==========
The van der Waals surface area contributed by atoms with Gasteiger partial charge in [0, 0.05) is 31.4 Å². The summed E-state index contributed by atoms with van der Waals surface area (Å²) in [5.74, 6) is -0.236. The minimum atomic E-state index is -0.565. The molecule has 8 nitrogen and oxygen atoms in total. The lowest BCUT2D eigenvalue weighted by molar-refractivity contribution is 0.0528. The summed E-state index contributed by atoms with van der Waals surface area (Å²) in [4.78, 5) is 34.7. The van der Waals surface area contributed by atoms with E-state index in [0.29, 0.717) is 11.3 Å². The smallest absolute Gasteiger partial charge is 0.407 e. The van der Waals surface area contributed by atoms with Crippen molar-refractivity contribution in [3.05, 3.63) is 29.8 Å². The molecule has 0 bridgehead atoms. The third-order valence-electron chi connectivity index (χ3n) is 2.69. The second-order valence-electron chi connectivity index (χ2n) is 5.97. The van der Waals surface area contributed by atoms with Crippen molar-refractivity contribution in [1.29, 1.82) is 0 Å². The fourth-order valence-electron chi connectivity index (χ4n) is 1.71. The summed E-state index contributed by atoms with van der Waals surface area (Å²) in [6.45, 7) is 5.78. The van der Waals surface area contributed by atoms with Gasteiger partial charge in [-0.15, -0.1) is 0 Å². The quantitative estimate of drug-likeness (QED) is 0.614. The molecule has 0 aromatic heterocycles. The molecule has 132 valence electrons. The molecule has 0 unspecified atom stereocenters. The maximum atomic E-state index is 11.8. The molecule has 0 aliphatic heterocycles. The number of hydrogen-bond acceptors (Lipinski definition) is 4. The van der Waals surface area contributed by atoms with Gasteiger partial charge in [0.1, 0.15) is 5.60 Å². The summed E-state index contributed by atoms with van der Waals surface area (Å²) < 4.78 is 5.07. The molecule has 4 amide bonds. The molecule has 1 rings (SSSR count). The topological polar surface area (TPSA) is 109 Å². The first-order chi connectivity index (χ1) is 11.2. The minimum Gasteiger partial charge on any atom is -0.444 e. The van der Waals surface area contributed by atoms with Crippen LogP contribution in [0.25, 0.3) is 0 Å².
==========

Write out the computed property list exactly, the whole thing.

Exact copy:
The van der Waals surface area contributed by atoms with Gasteiger partial charge in [0, 0.05) is 31.4 Å². The summed E-state index contributed by atoms with van der Waals surface area (Å²) in [5.74, 6) is -0.236. The minimum atomic E-state index is -0.565. The molecule has 8 nitrogen and oxygen atoms in total. The lowest BCUT2D eigenvalue weighted by molar-refractivity contribution is 0.0528. The summed E-state index contributed by atoms with van der Waals surface area (Å²) in [4.78, 5) is 34.7. The van der Waals surface area contributed by atoms with E-state index in [0.29, 0.717) is 11.3 Å². The smallest absolute Gasteiger partial charge is 0.407 e. The van der Waals surface area contributed by atoms with Crippen molar-refractivity contribution in [3.05, 3.63) is 29.8 Å². The molecule has 0 bridgehead atoms. The third-order valence-electron chi connectivity index (χ3n) is 2.69. The second-order valence-electron chi connectivity index (χ2n) is 5.97. The van der Waals surface area contributed by atoms with Crippen molar-refractivity contribution in [1.29, 1.82) is 0 Å². The fourth-order valence-electron chi connectivity index (χ4n) is 1.71. The summed E-state index contributed by atoms with van der Waals surface area (Å²) in [6.45, 7) is 5.78. The van der Waals surface area contributed by atoms with Gasteiger partial charge in [-0.15, -0.1) is 0 Å². The quantitative estimate of drug-likeness (QED) is 0.614. The molecule has 0 aromatic heterocycles. The molecule has 132 valence electrons. The molecule has 0 unspecified atom stereocenters. The maximum atomic E-state index is 11.8. The molecule has 0 aliphatic heterocycles. The number of hydrogen-bond acceptors (Lipinski definition) is 4. The van der Waals surface area contributed by atoms with Gasteiger partial charge in [0.1, 0.15) is 5.60 Å². The summed E-state index contributed by atoms with van der Waals surface area (Å²) < 4.78 is 5.07. The molecule has 4 amide bonds. The molecule has 1 rings (SSSR count). The topological polar surface area (TPSA) is 109 Å². The first-order chi connectivity index (χ1) is 11.2. The minimum Gasteiger partial charge on any atom is -0.444 e. The van der Waals surface area contributed by atoms with Crippen LogP contribution in [0.25, 0.3) is 0 Å².